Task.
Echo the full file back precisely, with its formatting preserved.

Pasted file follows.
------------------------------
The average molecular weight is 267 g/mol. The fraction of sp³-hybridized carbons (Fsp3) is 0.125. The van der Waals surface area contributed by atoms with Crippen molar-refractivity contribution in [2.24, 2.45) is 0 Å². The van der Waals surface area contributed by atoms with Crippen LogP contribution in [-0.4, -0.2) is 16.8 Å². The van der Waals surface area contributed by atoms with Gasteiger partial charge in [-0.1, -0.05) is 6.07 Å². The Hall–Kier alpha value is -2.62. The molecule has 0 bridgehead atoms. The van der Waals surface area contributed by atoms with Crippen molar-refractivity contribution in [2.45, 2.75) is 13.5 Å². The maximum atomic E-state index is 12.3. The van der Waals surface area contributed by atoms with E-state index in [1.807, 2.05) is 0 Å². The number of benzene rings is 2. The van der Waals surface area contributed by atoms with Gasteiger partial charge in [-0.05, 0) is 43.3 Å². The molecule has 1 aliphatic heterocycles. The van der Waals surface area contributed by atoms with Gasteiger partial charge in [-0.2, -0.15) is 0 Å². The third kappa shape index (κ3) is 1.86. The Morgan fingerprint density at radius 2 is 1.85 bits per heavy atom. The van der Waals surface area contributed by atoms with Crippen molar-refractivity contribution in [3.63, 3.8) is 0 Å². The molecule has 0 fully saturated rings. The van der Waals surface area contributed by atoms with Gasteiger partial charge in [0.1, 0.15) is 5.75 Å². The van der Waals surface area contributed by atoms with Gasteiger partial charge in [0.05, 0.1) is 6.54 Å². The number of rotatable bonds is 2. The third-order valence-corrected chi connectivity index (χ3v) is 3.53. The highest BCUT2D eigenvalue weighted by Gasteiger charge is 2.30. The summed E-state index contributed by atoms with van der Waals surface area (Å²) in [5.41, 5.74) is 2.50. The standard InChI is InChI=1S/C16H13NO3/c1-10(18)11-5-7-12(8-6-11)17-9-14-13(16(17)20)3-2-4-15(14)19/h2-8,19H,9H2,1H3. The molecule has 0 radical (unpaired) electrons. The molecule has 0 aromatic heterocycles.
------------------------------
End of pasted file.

The average molecular weight is 267 g/mol. The fraction of sp³-hybridized carbons (Fsp3) is 0.125. The van der Waals surface area contributed by atoms with Crippen molar-refractivity contribution in [2.24, 2.45) is 0 Å². The van der Waals surface area contributed by atoms with Crippen LogP contribution in [-0.4, -0.2) is 16.8 Å². The van der Waals surface area contributed by atoms with Gasteiger partial charge in [-0.1, -0.05) is 6.07 Å². The Hall–Kier alpha value is -2.62. The molecule has 0 bridgehead atoms. The van der Waals surface area contributed by atoms with Crippen molar-refractivity contribution in [2.45, 2.75) is 13.5 Å². The maximum atomic E-state index is 12.3. The van der Waals surface area contributed by atoms with E-state index in [1.807, 2.05) is 0 Å². The number of benzene rings is 2. The van der Waals surface area contributed by atoms with Gasteiger partial charge in [-0.05, 0) is 43.3 Å². The molecule has 1 aliphatic heterocycles. The van der Waals surface area contributed by atoms with Gasteiger partial charge in [-0.2, -0.15) is 0 Å². The third kappa shape index (κ3) is 1.86. The Morgan fingerprint density at radius 2 is 1.85 bits per heavy atom. The van der Waals surface area contributed by atoms with Crippen molar-refractivity contribution in [3.63, 3.8) is 0 Å². The molecule has 0 fully saturated rings. The van der Waals surface area contributed by atoms with Gasteiger partial charge in [0.1, 0.15) is 5.75 Å². The van der Waals surface area contributed by atoms with Gasteiger partial charge in [0.05, 0.1) is 6.54 Å². The number of rotatable bonds is 2. The third-order valence-corrected chi connectivity index (χ3v) is 3.53. The highest BCUT2D eigenvalue weighted by Gasteiger charge is 2.30. The summed E-state index contributed by atoms with van der Waals surface area (Å²) in [5.41, 5.74) is 2.50. The standard InChI is InChI=1S/C16H13NO3/c1-10(18)11-5-7-12(8-6-11)17-9-14-13(16(17)20)3-2-4-15(14)19/h2-8,19H,9H2,1H3. The molecule has 0 radical (unpaired) electrons. The molecule has 0 aromatic heterocycles.